Also, described herein are methods of preventing diabetes comprising administering to a patient diagnosed with dysglycemia, whose blood glucose levels are not elevated to a diabetic level, a therapeutically effective amount of ramipril for a period of five years or more, as well as, methods of delaying the onset of diabetes in a patient comprising administering to a patient diagnosed with dysglycemia, whose blood glucose levels are not elevated to a diabetic level, a therapeutically effective amount of ramipril for a period of five years or more.

For example, described herein are methods of preventing diabetes comprising administering to a patient diagnosed with impaired glucose tolerance or impaired fasting glucose, or both impaired glucose tolerance and impaired fasting glucose, a therapeutically effective amount of ramipril for a period of five years or more, as well as, methods of delaying the onset of diabetes in a patient comprising administering to a patient diagnosed with impaired glucose tolerance or impaired fasting glucose, or both impaired glucose tolerance and impaired fasting glucose, a therapeutically effective amount of ramipril for a period of five years or more.

BRIEF DESCRIPTION OF THE DRAWINGS

FIG. 1 shows the percent of study participants with diabetes, IGT or IFG, or both IGT and IFG, and normal glucose levels at the end of the DREAM study.

FIG. 2 shows a Kaplan-Meier estimate of regression of individuals in the ramipril group achieving normal glucose levels in both fasting and two hour, post-load glucose levels compared to placebo.

FIG. 3 shows a Kaplan-Meier estimate of individuals who developed diabetes in the ramipril group as compared to the placebo group.

DETAILED DESCRIPTION

Definitions

The term “cardiovascular event(s)” as used herein encompasses any disease, illness, sickness, disorder, condition, symptom or issue involving or concerning any part or portion of the heart or blood vessels of a patient, including a human. The term “blood vessel”, as used herein, is defined to include any vessel in which blood circulates. Such cardiovascular events include, for example, arterial enlargements, arterial narrowings, peripheral artery disease, atherosclerotic cardiovascular disease, high blood pressure, angina, irregular heart rates, inappropriate rapid heart rate, inappropriate slow heart rate, angina pectoris, heart attack, myocardial infarction, transient ischemic attacks, heart enlargement, heart failure, congested heart failure, heart muscle weakness, inflammation of the heart muscle, overall heart pumping weakness, heart valve leaks, heart valve stenosis (failure-to-open fully), revascularization, ventricular arrhythmia, infection of the heart valve leaflets, heart stoppage, asymptomatic left ventricular dysfunction, cerebrovascular incidents, stroke, cardiovascular death, or ventricular tachyarrhythmia.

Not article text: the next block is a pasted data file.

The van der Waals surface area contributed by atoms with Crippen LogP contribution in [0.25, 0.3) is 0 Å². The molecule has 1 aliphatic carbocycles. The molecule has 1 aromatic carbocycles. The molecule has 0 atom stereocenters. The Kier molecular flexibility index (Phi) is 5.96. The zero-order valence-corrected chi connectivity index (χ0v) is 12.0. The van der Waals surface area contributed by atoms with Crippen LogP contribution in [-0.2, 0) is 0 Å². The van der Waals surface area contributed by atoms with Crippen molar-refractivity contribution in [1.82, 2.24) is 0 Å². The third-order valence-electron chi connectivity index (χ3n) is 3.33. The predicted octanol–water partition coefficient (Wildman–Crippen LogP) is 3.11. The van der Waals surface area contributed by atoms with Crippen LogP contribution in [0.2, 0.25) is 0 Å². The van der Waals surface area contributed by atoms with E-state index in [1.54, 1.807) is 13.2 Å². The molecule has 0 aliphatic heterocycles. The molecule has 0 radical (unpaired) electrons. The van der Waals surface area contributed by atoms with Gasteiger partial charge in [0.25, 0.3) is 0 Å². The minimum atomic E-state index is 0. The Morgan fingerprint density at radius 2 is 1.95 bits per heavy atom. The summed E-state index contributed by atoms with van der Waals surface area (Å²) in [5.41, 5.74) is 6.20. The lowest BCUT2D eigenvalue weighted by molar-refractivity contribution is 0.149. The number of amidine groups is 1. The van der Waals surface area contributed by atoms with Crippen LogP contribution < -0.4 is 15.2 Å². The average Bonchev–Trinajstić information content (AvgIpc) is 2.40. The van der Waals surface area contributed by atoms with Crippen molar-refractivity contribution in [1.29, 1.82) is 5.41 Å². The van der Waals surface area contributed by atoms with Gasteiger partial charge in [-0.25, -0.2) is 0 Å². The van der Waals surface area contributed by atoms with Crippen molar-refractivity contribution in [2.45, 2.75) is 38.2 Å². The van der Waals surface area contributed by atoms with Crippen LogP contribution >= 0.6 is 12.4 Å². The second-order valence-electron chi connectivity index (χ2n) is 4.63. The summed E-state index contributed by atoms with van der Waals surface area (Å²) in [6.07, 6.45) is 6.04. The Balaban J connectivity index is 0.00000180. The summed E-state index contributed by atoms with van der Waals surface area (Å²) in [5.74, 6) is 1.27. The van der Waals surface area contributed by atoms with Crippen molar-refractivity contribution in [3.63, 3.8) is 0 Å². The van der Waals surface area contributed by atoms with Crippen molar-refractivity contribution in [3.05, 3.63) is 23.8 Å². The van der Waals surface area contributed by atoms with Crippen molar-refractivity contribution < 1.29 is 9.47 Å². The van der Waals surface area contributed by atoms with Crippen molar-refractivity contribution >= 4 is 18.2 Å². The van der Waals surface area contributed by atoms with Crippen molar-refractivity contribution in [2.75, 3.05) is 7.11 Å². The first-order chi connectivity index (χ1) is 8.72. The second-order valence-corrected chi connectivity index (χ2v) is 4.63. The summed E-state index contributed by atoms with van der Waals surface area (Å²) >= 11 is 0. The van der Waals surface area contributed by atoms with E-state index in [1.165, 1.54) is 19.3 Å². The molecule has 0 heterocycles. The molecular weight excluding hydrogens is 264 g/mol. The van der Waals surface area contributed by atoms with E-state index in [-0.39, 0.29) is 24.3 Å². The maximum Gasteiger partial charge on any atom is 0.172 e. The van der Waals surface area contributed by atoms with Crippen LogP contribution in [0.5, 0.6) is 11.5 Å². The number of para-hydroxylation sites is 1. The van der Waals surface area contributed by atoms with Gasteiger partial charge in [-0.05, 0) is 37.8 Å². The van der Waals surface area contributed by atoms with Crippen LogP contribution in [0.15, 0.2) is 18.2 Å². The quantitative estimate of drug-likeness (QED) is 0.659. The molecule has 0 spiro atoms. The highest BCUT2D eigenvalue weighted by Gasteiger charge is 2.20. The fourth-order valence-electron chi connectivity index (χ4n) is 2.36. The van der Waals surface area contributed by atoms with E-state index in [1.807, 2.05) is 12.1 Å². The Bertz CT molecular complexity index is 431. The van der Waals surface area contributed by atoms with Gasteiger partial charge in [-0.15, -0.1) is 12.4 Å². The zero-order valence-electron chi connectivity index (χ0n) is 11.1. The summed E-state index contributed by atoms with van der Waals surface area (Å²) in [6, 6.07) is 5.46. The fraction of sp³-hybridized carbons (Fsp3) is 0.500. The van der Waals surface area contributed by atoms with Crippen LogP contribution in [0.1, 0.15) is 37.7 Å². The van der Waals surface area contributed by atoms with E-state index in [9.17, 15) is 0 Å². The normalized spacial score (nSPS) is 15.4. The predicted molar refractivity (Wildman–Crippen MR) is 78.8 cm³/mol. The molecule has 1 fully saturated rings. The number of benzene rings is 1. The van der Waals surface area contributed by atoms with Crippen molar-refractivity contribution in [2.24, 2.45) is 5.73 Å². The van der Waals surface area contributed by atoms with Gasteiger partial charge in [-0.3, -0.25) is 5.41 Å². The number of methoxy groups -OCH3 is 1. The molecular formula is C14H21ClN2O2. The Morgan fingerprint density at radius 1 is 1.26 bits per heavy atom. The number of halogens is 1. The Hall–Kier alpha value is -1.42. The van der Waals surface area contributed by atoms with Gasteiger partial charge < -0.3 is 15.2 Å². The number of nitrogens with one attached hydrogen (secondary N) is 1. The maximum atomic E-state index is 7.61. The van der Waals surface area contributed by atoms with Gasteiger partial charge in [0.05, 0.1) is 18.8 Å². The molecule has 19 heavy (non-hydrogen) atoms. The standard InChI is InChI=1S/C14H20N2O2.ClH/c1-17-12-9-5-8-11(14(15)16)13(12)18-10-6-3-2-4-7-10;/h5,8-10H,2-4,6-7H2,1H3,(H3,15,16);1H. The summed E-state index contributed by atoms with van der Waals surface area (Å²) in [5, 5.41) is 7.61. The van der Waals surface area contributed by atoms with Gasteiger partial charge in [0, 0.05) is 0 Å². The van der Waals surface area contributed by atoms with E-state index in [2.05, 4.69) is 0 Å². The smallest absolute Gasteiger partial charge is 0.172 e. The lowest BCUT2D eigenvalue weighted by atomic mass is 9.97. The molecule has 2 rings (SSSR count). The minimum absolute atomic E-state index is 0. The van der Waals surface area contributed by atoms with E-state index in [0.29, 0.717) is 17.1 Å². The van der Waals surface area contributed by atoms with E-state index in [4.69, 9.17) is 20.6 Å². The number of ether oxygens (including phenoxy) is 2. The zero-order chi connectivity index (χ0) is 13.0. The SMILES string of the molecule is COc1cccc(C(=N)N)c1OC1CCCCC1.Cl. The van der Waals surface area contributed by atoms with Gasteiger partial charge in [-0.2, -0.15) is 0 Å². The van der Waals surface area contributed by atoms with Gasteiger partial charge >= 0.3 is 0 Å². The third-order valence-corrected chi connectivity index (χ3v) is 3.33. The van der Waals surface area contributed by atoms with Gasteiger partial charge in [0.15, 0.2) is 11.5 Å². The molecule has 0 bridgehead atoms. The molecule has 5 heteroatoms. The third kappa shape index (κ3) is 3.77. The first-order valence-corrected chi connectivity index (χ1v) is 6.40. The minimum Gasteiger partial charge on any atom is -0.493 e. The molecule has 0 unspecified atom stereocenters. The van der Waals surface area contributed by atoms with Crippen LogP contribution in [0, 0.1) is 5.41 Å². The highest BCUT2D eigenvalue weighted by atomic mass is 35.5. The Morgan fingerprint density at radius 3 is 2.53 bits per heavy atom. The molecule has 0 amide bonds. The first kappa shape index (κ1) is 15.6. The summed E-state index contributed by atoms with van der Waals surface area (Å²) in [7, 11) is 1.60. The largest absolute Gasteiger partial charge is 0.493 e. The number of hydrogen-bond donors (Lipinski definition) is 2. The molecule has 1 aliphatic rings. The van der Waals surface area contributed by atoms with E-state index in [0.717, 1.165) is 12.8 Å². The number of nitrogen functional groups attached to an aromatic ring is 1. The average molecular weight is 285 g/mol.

The terms “treat(s)”, “treated”, “treating” or “treatment” are used herein interchangeably and refer to any treatment of a disorder in a patient diagnosed or afflicted with such disorder and includes, but is not limited to: (a) caring for a patient diagnosed or afflicted with a disorder; (b) curing or healing a patient diagnosed or afflicted with a disorder; (c) causing regression of a disorder in a patient; (d) arresting further development or progression of a disorder in a patient; (e) slowing the course of a disorder in a patient; (f) relieving, improving, decreasing or stopping the symptoms of a disorder in a patient; (g) relieving, decreasing or stopping the symptoms caused by or associated with a disorder in a patient; or (h) reducing the frequency, number or severity of episodes caused by or associated with a disorder in a patient.

The terms “prevent(s)”, “prevented”, “preventing” or “prevention” are used herein interchangeably and refer to any prevention or any contribution to the prevention of a disorder in a patient or the development of a disorder if none has occurred in a patient which may be predisposed to such disorder but has not yet been afflicted with or diagnosed as having such disorder.

As used herein, the term “patient” means an animal, preferably a mammal such as a non-primate (e.g., cow, horse, sheep, pig, chicken, turkey, quail, cat, dog, mouse, rat, rabbit or guinea pig) or a primate (e.g., monkey and human), most preferably a human. Additionally, as used herein “patient”, “individual”, “subject” and “mammal”, such as human, can be used interchangeably and are not limited to individuals that are under the care of a doctor.

The phrase “therapeutically effective amount(s)”, as used herein, means any amount of a drug which, when administered to a patient in need thereof, will achieve a beneficial pharmacological effect or therapeutic improvement consistent with the objectives of the present invention without causing serious, adverse or otherwise treatment-limiting side effects (at a reasonable benefit/risk ratio), within the scope of sound medical judgment.